ignored or denied. That’s why every workers’ compensation case must be prepared as if it’s going to go to trial.
The employee requirement
In all 50 states, the general rule is that you must be hired as an employee to be eligible for benefits under your state’s workers’ compensation laws. For example, Illinois workers’ compensation law doesn’t cover independent contractors. The two pivotal factors in determining whether a person was an employee are whether the purported employer controlled how the claimant performed his or her job, and whether the employer exercised that control.
Injury in the course of one’s employment
Unless there’s clear evidence to the contrary, courts are apprehensive about finding that an injury didn’t occur in the course of somebody’s employment. The issue turns on whether an employee was injured while in furtherance of the employer’s business. Even an injury from a fall by tripping or slipping in an employer’s parking lot going to or from work is sufficient evidence of being in furtherance of the employer’s business.
Notice of injury
Employees in every state are required to give their employer notice that he or she was hurt on the job. Each state has its own notice requirements. An employee’s failure to give appropriate notice can operate as an affirmative defense for the employer. Notice must be given in the manner required by law. Improper notice, or no notice of injury can cause a legitimate workers’ compensation claim to be lawfully denied.
Showing that you were on the job
Activities in furtherance of an employer’s business can go beyond your employer’s real estate. Transportation to and from work that’s provided by your employer likely puts you under the purview of workers’ compensation if you get hurt in an accident Don’t think about bringing a workers’ compensation claim if you ride the train into downtown Chicago daily and slip on a patch of ice three blocks from your office.
A traveling employee who files a workers’ compensation claim must still be able to show that he or she was engaged in the course of his or her employment when an injury occurred. An employee who landed at Chicago’s O’Hare Airport who went directly to his or her hotel room and slipped and fell in the shower is likely covered. Injuries from a fall while bar hopping on Lincoln Avenue probably wouldn’t be covered. You’ve deviated from the course of your employment.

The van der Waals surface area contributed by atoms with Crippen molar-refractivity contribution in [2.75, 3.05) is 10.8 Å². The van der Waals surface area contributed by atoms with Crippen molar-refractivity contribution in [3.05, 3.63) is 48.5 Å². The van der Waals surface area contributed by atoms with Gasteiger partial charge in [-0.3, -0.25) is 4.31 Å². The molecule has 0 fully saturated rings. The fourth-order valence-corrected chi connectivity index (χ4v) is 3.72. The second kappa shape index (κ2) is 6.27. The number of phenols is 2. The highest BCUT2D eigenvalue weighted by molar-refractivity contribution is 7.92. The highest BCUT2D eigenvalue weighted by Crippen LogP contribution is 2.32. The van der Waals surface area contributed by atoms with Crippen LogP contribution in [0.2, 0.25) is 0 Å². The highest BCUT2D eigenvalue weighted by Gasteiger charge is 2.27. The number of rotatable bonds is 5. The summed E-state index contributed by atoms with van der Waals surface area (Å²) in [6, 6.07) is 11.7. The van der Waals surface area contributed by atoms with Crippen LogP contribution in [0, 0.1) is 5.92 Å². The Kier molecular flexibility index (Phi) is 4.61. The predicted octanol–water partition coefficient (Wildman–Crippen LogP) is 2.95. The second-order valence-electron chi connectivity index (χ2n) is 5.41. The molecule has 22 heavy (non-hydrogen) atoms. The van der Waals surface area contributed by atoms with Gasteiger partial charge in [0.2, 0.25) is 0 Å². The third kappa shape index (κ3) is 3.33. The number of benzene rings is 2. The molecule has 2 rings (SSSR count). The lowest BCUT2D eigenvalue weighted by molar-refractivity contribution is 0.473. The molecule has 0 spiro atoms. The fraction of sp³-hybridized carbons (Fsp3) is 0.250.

Medical evidence of injury
Aside from notice, the lack of appropriate medical evidence of injury is the second leading cause of workers’ compensation claims being denied. Medical evidence includes but isn’t limited to:
- Medical records
- Medical reports from physicians
- Sworn testimony from physicians
Medical evidence will operate to prove the nature and extent of your injury along with any permanent partial disability.
You must prove your damages
Don’t expect an arbitrator or judge to award you damages just because you have a viable workers’ compensation claim with some time off of work and some medical bills. You’re required to prove that your lost earnings and medical bills are compensable under controlling workers’ compensation laws. That’s where reasonable minds differ on just about every case. Unlike the law of personal injury, workers’ compensation doesn’t award damages for pain and suffering and other non-economic damages. Claimants are generally limited to:
- Lost earnings
- Earnings while temporarily totally disabled
- Any permanent partial disability
Other forms of compensation are available in more serious cases, including funeral and burial expenses in death cases.
The Law Offices of Briles & Associates said, “A workers’ compensation claim is usually an injured worker’s sole and exclusive remedy when he or she is injured at work.” Other remedies might be available if the worker was injured while at work by somebody who wasn’t a co-employee. Always consult with a qualified workers’ compensation attorney before making a claim.